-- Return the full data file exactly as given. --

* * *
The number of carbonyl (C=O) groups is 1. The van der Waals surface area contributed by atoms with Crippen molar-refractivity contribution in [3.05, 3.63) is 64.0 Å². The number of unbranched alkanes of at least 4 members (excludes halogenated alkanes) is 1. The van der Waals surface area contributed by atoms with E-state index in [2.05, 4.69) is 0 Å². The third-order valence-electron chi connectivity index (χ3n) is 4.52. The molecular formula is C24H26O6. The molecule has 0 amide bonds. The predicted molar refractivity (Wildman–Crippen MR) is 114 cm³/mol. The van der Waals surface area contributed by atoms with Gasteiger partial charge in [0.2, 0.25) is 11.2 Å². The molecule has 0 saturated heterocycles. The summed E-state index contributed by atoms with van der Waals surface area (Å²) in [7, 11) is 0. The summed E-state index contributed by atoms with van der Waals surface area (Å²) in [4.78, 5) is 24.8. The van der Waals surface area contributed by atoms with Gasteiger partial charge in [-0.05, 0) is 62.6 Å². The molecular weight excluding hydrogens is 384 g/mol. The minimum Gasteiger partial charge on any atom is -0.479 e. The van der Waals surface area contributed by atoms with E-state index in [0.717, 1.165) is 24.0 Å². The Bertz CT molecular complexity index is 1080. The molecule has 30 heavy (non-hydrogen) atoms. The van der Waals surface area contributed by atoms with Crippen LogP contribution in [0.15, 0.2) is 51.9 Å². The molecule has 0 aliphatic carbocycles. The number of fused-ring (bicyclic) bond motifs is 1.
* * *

The number of carbonyl (C=O) groups is 1. The van der Waals surface area contributed by atoms with Crippen molar-refractivity contribution in [3.05, 3.63) is 64.0 Å². The number of unbranched alkanes of at least 4 members (excludes halogenated alkanes) is 1. The van der Waals surface area contributed by atoms with E-state index in [2.05, 4.69) is 0 Å². The third-order valence-electron chi connectivity index (χ3n) is 4.52. The molecular formula is C24H26O6. The molecule has 0 amide bonds. The predicted molar refractivity (Wildman–Crippen MR) is 114 cm³/mol. The van der Waals surface area contributed by atoms with Gasteiger partial charge in [0.2, 0.25) is 11.2 Å². The molecule has 0 saturated heterocycles. The summed E-state index contributed by atoms with van der Waals surface area (Å²) in [7, 11) is 0. The summed E-state index contributed by atoms with van der Waals surface area (Å²) in [4.78, 5) is 24.8. The van der Waals surface area contributed by atoms with Gasteiger partial charge in [-0.05, 0) is 62.6 Å². The molecular weight excluding hydrogens is 384 g/mol. The minimum Gasteiger partial charge on any atom is -0.479 e. The van der Waals surface area contributed by atoms with E-state index in [0.717, 1.165) is 24.0 Å². The Bertz CT molecular complexity index is 1080. The molecule has 30 heavy (non-hydrogen) atoms. The van der Waals surface area contributed by atoms with Crippen LogP contribution in [0.15, 0.2) is 51.9 Å². The molecule has 0 aliphatic carbocycles. The number of fused-ring (bicyclic) bond motifs is 1.